Sermadevi V, Shaw CS (2023) Constrictive Cardiomyopathy Secondary to Calcified Pericardium. Int J Crit Care Emerg Med 9:152.

Case Report | OPEN ACCESS DOI: 10.23937/2474-3674/1510152

Constrictive Cardiomyopathy Secondary to Calcified Pericardium

Vinaya Sermadevi, MD and Connor S Shaw, DO*

Mercy Hospital, St. Louis, 615 S. New Ballas Road, St. Louis, Missouri, USA


Background: Calcification of the pericardium due to recurrent inflammation is a rare condition which can lead to severe restrictive cardiomyopathy. This case demonstrates severe circumferential pericardial calcification leading to cardiogenic shock and death. It is proposed that the patient's history of repeat cardiac interventions, including cardiac ablation, and open valve repair procedures precipitated this.

Case Presentation: 78-year-old Caucasian man presented for syncope, dyspnea on exertion, and chest pain. Past medical history significant for atrial fibrillation, requiring cardiac ablation procedures, along with severe mitral regurgitation requiring open valve replacement, He was found to have severe restrictive cardiomyopathy in the setting of a circumferentially calcified pericardium discovered on chest imaging. The patient was transferred to the cardiovascular intensive care unit in cardiogenic shock. Cardiothoracic surgery was consulted, and pericardial stripping procedure was performed. Despite this intervention, the patient developed septic shock and passed away.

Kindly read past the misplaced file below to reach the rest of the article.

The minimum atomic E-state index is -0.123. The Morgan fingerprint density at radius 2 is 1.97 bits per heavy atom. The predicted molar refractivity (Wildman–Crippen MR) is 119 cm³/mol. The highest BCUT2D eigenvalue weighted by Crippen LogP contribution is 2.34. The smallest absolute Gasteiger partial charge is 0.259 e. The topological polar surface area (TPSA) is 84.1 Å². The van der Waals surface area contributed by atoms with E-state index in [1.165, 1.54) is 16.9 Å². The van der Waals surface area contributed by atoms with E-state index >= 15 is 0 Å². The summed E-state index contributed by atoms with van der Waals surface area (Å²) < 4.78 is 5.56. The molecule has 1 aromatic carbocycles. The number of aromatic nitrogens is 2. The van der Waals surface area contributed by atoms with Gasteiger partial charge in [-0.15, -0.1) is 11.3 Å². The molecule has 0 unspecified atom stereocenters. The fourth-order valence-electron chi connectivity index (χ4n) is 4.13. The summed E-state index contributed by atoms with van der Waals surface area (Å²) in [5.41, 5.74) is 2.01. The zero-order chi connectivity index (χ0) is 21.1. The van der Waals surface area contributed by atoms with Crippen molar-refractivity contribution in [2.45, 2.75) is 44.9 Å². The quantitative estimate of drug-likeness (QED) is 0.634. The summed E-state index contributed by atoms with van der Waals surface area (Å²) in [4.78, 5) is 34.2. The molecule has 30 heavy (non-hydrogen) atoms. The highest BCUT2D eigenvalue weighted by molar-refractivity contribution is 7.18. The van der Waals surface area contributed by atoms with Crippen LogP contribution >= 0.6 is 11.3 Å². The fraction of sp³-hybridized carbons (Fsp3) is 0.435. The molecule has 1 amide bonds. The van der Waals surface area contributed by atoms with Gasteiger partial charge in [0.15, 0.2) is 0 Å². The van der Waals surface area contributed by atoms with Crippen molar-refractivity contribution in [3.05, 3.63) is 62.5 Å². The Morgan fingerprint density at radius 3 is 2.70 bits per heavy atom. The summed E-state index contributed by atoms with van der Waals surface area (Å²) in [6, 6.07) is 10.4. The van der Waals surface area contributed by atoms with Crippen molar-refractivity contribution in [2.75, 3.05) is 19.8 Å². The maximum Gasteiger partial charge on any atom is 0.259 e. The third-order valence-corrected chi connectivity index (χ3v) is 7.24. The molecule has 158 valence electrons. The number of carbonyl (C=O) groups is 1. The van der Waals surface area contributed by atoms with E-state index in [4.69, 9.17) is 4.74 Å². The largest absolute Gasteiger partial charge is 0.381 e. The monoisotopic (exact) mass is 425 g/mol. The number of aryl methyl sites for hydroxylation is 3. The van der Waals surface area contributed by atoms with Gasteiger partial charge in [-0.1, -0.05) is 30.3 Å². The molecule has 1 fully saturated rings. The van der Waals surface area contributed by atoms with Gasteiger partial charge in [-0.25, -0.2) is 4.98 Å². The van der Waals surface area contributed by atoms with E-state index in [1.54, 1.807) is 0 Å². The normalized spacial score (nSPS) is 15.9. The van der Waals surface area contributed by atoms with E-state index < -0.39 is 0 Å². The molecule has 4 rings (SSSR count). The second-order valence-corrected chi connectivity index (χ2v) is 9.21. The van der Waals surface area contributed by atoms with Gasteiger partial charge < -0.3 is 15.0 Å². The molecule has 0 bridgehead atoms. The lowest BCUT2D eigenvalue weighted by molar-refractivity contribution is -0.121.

Conclusions: This case highlights the importance of early identification in patients with risk factors for pericardial calcification, namely, multiple prior cardiac interventions such as open valve replacements, and cardiac ablations. Early diagnosis with radiographic imaging can impact outcomes for patients with this condition.


Calcified Pericardium, Constrictive Cardiomyopathy, Cardiac Ablation, Cardiogenic Shock


Our case proposes that prior cardiac surgeries, including cardiac ablation procedures for atrial fibrillation, and open valve repairs, can precipitate recurrent inflammation and subsequent pericardial calcification. The risk of cardiac inflammation and pericarditis following such procedures has been well described in the literature. The aim of this case report is to highlight the clinical considerations and differential diagnoses that should be included in the evaluation of patients with such risk factors.

Case Presentation